You can take the worst password in the world and add the phrase “pumpernickleresurgence” on the end of it, and you will instantly have a password that would require significant time and resources to crack. No special characters, no numbers, no mixed-case letters, etc.

There are several places on the internet that can help you evaluate how good a password might be. Don’t trust the sites enough to put real passwords in there – but they can help you understand relative password strength. For example, we see the following brute-force cracking estimates for the following passwords from Kaspersky:

  • 123 – instantaneous
  • 123456789 – instantaneous
  • H@ppyG0Luckee – “Less time than it takes to get back from a walk”
  • gI83^bs@4l;0) – “Less time than it takes to get back from a walk”
  • 123pumpernickleresurgence – 1600 centuries

Does the difference between gI83^bs@4l;0) and 123pumpernickleresurgence surprise you? The simple fact is, we’ve been trained to think about password strength in the wrong way because of all the terrible policies out there.

Don’t require complexity

The NIST recommends against having any complexity requirements at all, and current guidelines recognize that those requirements generally do more harm than good.

Complex passwords are certainly better than simple ones. A good mix of numbers, special characters, uppercase/lowercase, and special characters does make a password stronger, although length is still most important. The problem enters when this complexity is required.

One reason is that most forced complexity is easily guessed. For example, if you require a number there is a good probability that a user will just add “1” to the end of whatever they were using. Most critically, requiring a complex password increases the probability that users will reuse them between systems. Since Adobe, LinkedIn, and Marriott have had hackers gain access to hundreds of millions of passwords, you need to consider that it can happen anywhere. And if somebody used a password in one of those systems, you definitely don’t want it reused in your software.

Don’t require periodic changes

One of the worst and most illogical elements of enterprise security theater is requiring periodic password resets. Think about it – if a hacker gains access to a user’s account, they are going to do what they are going to do and get out. Or for access to key systems, they are going to enable some other form of access and cover their tracks.

All that these reuse requirements do is frustrate users, so when passwords are required to be periodically reset, subsequent passwords are generally very predictable – the “1” at the end becomes “2”, etc.

NIST recognizes this form of pointless user hostility and recommends never requiring password changes.

A few other items worth mentioning

Password policies, as part of a comprehensive security strategy, are important. Unfortunately, many enterprise password policies are completely out of date and based on inaccuracies or misunderstandings about password security.

This is a simple blog post, not intended to explain everything about passwords and security. Instead, I hope that poking some fun at bad policies and illuminating more modern thinking can get conversations started about organization-level improvements. A good discussion should consider different standards for different systems, multi-factor authentication, and even things like key-based logins for core, critical systems.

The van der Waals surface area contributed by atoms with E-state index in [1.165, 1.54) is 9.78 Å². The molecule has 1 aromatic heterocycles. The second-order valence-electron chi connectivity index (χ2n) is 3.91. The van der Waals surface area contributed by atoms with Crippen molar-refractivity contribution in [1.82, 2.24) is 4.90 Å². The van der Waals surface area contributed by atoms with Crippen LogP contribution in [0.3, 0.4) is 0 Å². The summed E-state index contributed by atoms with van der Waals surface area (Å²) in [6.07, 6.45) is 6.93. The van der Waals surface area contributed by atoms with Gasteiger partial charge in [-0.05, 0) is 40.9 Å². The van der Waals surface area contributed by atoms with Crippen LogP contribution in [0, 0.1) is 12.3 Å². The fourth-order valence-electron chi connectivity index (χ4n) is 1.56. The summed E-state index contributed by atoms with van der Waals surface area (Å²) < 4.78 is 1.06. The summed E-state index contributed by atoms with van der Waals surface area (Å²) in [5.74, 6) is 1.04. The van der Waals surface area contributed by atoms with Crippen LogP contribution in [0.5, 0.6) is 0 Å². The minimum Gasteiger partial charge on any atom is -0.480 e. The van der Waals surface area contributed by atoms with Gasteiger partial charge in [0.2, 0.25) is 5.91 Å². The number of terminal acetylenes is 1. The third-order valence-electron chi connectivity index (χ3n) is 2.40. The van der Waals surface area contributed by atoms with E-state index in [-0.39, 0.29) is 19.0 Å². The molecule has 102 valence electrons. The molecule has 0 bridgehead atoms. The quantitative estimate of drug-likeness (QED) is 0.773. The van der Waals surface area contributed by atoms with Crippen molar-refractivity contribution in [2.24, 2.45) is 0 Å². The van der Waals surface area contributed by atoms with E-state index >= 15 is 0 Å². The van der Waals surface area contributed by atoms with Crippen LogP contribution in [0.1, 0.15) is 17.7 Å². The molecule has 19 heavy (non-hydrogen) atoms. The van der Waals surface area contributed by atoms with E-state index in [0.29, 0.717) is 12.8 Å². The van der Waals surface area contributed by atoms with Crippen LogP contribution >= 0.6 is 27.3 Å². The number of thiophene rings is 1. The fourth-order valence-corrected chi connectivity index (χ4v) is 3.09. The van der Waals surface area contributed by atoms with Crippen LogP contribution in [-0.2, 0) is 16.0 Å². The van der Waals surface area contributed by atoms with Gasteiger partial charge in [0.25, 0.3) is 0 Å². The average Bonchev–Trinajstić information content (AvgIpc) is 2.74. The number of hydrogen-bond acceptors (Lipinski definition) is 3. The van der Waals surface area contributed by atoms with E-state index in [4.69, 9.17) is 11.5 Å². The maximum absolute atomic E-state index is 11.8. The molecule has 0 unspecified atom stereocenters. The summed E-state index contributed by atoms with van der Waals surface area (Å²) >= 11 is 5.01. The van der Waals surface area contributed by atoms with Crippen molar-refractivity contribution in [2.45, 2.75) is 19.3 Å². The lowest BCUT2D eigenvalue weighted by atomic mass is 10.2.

If you are actually responsible for ensuring that a system is properly storing and processing passwords, there is a lot more to be aware of. If you don’t want to wade through the actual NIST document referenced above (I don’t blame you!), there are several summaries and starting points available including this one from Auth0.

You should also think about how to protect yourself with all the accounts we have to create all the time. You can’t control whether your password is stored securely – but you can take steps to make sure any problems with one site is minimized to just that site:

  • Always use a new password with each new login – never re-use a password between services.
  • Use a password manager. You won’t remember all your passwords between sites, so you need something that can do it for you. There are lots of good options out there; I personally use Bitwarden, but it might not be the best option for your situation.
  • Keep your passwords long. If you are using a password manager you can use passwords that are 20+ characters long, and completely random.

Next time you come across a system that warns you that your 24 character password isn’t secure because it doesn’t have the right combination of numbers and special characters, feel free to roll your eyes as you figure our what particular combination this systems wants – and just pull up your password manager, help it give you a password that meets the requirements, and move on.

And if you are responsible for a password policy somewhere out there that is making users miserable for reasons that are now recognized as outdated? You have a chance for the win-win of making your system more secure AND helping your users curse the system just a little bit less.